"A lot of women will say to me, 'I’m crying and feeling sad, but I love my baby -- this is what I wanted!’” said Feingold. "So it’s sort of confusing to them why they’re feeling so depressed when they’re so happy to have the baby."
Feingold’s appraisal of Juliette’s storyline isn’t completely skeptical. Like Davis, she also praised “Nashville” for depicting Juliette’s partner, Avery, as he struggles to get through to her. His solo visit to a therapist when Juliette refuses to come along, or his repeated pleas to “see a doctor” are important messages to get out to the public, said Feingold.
"That’s very admirable for the partner to go -- if the wife is refusing to get help -- to go and search out some help for them and encourage them,” she said.
"There are times when people are in denial, and that is hard, because if they’re not willing to accept that they’ve got something, then they’re not going to go get help,” she continued. "What I’d like people to know is that [PPD] is very treatable, and with treatment, people get well."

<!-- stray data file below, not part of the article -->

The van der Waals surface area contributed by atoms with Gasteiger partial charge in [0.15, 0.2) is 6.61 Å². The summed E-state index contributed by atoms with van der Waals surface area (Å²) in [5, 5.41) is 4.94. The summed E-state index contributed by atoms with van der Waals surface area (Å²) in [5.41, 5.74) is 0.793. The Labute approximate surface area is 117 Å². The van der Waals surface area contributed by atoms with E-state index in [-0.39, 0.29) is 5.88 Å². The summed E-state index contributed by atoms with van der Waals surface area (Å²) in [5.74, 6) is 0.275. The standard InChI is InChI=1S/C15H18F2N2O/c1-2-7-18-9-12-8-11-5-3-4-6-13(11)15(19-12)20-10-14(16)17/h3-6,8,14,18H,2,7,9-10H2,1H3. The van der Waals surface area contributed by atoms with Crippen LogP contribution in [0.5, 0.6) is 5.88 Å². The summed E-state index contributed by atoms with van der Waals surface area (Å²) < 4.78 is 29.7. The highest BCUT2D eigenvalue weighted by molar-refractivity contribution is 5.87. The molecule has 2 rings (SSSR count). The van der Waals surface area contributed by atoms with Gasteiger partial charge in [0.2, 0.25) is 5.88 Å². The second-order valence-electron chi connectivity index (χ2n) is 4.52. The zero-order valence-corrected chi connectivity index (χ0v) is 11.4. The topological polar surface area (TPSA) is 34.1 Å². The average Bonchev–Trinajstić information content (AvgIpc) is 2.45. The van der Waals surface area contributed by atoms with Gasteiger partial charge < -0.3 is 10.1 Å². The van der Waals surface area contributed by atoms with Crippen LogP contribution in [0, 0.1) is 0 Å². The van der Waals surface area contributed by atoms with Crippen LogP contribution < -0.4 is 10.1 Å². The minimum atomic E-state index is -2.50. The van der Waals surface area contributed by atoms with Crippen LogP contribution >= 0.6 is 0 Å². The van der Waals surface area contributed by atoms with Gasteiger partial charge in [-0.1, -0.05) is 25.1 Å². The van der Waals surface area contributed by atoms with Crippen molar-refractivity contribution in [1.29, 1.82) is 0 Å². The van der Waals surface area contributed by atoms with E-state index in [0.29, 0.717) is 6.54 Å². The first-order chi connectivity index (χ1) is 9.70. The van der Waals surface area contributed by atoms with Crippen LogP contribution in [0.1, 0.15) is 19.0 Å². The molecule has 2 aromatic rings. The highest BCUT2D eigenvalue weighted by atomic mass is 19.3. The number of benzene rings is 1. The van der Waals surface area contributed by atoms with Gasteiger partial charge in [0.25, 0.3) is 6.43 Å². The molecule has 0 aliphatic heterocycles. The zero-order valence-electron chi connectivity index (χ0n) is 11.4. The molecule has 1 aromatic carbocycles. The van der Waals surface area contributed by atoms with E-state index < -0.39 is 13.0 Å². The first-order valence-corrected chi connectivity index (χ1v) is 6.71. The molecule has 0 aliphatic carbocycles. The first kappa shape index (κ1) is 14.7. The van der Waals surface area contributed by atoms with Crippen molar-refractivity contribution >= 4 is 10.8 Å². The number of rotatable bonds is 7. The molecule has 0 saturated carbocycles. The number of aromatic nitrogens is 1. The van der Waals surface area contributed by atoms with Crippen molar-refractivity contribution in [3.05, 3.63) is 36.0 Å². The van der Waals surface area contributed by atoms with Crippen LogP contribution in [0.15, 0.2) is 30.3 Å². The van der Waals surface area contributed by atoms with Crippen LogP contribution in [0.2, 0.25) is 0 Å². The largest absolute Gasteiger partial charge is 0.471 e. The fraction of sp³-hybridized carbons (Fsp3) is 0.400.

Ultimately, said Feingold, “Nashville’s” depiction of postpartum depression should be judged on how they’ll depict Juliette’s recovery in season four. Will therapy (and perhaps medication) be short-term and successful, like it is for so many moms in America? Will they introduce Juliette to a support group of other moms so she can see she’s not alone in her struggle?
"What I’d like to see for Juliette Barnes would be for her to be evaluated [by a doctor]," Feingold concluded. "Is she just a self-absorbed person who can’t connect with anyone, or is she really struggling with postpartum mood disorder, which would mean her depression, anxiety, anger and irritability is out of character?"
We can’t wait to find out.
Are you or someone you love struggling with postpartum depression? Check out Postpartum Support International for facts, support via telephone or online, and help connecting with local providers in your area. Or call 1-800-944-4773.